Josef P. Kleihues (1933-2004) has achieved international recognition with his work as planning director of the "Internationale Bauausstellung" in Berlin (International Building Exhibition, IBA 1984/87) and as architect for a large number of remarkable buildings and projects.

The Museum of Contemporary Art in Chicago, completed in 1996, was his first building in the USA. It is sited near the "Magnificent Mile", between the Water Tower and Lake Michigan, and houses the MCA's prestigious collection of contemporary art, also offering a great deal of space for temporary exhibitions and other activities. The particular quality of the new building lies in the fact that it appears closed from the outside but inside turns out to be generous and open.

The Chicago museum places Kleihues in the long line of German architects who have planned and built in this important architectural metropolis. His particular concern here was to examine the different architectural traditions of Europe and America.

PUBLIKATIONEN

 

Museum of Contemporary Art Chicago. Josef Paul Kleihues

by Andrea Mesecke and Thorsten Scheer

with a foreword by Udo Kultermann, photographs by Hélène Binet, Berlin: Gebr. Mann Verlag, 1996

Auswahl Publikationen
Josef Paul Kleihues. Werke 1966-1980
Raumklang . U-Bahnhof Lohring - Bochum
Zeche Zollverein . UNESCO Weltkulturerbe
Museum of Contemporary Art Chicago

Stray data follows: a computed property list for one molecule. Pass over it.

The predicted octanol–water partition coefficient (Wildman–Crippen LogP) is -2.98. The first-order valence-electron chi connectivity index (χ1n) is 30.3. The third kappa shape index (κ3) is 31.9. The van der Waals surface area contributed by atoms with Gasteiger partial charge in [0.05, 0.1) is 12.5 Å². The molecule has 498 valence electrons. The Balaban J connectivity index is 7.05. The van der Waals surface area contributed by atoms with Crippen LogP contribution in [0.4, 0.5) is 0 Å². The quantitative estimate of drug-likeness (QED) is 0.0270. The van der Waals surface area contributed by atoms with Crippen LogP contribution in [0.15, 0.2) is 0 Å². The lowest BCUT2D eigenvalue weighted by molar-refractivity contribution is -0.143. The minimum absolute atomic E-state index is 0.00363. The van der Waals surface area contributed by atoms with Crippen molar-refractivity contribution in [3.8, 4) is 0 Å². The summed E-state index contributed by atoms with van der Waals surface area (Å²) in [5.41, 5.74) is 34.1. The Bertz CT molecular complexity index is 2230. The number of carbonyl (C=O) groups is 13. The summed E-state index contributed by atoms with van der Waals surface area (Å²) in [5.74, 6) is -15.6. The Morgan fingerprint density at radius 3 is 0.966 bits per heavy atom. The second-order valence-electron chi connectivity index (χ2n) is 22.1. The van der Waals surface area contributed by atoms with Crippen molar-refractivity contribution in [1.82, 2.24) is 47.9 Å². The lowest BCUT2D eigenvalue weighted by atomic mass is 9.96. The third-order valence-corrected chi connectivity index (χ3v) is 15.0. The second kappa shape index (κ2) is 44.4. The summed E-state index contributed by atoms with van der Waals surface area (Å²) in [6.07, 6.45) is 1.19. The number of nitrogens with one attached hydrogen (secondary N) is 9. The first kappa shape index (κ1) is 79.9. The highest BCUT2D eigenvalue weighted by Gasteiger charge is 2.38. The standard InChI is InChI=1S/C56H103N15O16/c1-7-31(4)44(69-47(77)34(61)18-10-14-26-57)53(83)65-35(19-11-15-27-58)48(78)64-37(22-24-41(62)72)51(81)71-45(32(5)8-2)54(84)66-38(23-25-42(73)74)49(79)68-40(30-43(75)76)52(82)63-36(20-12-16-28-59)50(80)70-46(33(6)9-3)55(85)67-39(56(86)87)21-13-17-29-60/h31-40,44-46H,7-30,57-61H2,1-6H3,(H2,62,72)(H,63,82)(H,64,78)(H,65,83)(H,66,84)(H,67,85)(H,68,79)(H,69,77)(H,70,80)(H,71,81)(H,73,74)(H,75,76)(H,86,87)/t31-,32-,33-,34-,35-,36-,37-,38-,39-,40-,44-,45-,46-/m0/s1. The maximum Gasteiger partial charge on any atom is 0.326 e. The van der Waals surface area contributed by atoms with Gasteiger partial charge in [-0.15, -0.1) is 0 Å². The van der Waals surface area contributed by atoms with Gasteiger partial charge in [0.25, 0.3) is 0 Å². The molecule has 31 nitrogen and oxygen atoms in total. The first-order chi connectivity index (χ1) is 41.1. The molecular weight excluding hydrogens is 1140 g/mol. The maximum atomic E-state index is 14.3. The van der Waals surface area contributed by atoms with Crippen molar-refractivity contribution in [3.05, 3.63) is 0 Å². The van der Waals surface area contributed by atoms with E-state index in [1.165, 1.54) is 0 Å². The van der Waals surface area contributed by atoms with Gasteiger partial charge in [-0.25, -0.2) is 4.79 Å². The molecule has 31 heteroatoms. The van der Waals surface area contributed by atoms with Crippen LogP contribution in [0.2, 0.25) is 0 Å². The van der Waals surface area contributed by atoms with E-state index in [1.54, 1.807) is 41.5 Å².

Die Volkswagen Architektur
Allgemeines Künstlerlexikon
Stadt der Architektur - Berlin
Josef Paul Kleihues - Architekt
Das Dortmunder Modell Bauwesen . Studienführer für Architekten und Bauingenieure
Das Kantdreieck
Josep Puig i Cadafalch
Artikel und Aufsätze

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The publication takes this examination by Kleihues as a starting-point for demonstrating the various aspects of the place and to bring out the significance of the new building by the fact that it appears in the spirit of the "genius loci" as the point where different historical and urban qualities meet, and invites the viewer to continue to address these.

For this reason this detailed documentation of the building is complemented by chapters on the urban development of the site, the Chicago School of Architecture and the German architects who planned and built in Chicago from the mid 19th century.